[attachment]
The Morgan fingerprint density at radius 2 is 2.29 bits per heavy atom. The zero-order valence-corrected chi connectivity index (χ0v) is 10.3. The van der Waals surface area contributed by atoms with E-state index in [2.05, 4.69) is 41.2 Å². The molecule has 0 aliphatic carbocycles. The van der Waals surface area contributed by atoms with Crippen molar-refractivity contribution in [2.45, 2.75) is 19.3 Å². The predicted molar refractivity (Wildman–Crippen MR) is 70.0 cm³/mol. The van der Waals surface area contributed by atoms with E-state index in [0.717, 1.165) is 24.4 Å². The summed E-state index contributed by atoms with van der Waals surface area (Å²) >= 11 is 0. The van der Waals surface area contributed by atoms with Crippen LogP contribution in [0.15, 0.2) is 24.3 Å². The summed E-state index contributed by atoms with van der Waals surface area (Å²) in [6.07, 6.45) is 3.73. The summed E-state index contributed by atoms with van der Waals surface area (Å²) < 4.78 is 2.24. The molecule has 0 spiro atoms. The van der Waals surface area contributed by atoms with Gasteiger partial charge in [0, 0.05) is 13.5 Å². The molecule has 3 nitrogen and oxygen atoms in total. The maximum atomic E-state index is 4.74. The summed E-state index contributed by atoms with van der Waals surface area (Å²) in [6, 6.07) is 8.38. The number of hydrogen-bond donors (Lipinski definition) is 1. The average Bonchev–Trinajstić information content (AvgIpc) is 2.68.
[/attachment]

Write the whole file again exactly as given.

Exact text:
The Morgan fingerprint density at radius 2 is 2.29 bits per heavy atom. The zero-order valence-corrected chi connectivity index (χ0v) is 10.3. The van der Waals surface area contributed by atoms with E-state index in [2.05, 4.69) is 41.2 Å². The molecule has 0 aliphatic carbocycles. The van der Waals surface area contributed by atoms with Crippen molar-refractivity contribution in [2.45, 2.75) is 19.3 Å². The predicted molar refractivity (Wildman–Crippen MR) is 70.0 cm³/mol. The van der Waals surface area contributed by atoms with E-state index in [0.717, 1.165) is 24.4 Å². The summed E-state index contributed by atoms with van der Waals surface area (Å²) >= 11 is 0. The van der Waals surface area contributed by atoms with Crippen LogP contribution in [0.15, 0.2) is 24.3 Å². The summed E-state index contributed by atoms with van der Waals surface area (Å²) in [6.07, 6.45) is 3.73. The summed E-state index contributed by atoms with van der Waals surface area (Å²) < 4.78 is 2.24. The molecule has 0 spiro atoms. The van der Waals surface area contributed by atoms with Gasteiger partial charge in [0, 0.05) is 13.5 Å². The molecule has 3 nitrogen and oxygen atoms in total. The maximum atomic E-state index is 4.74. The summed E-state index contributed by atoms with van der Waals surface area (Å²) in [6, 6.07) is 8.38. The number of hydrogen-bond donors (Lipinski definition) is 1. The average Bonchev–Trinajstić information content (AvgIpc) is 2.68.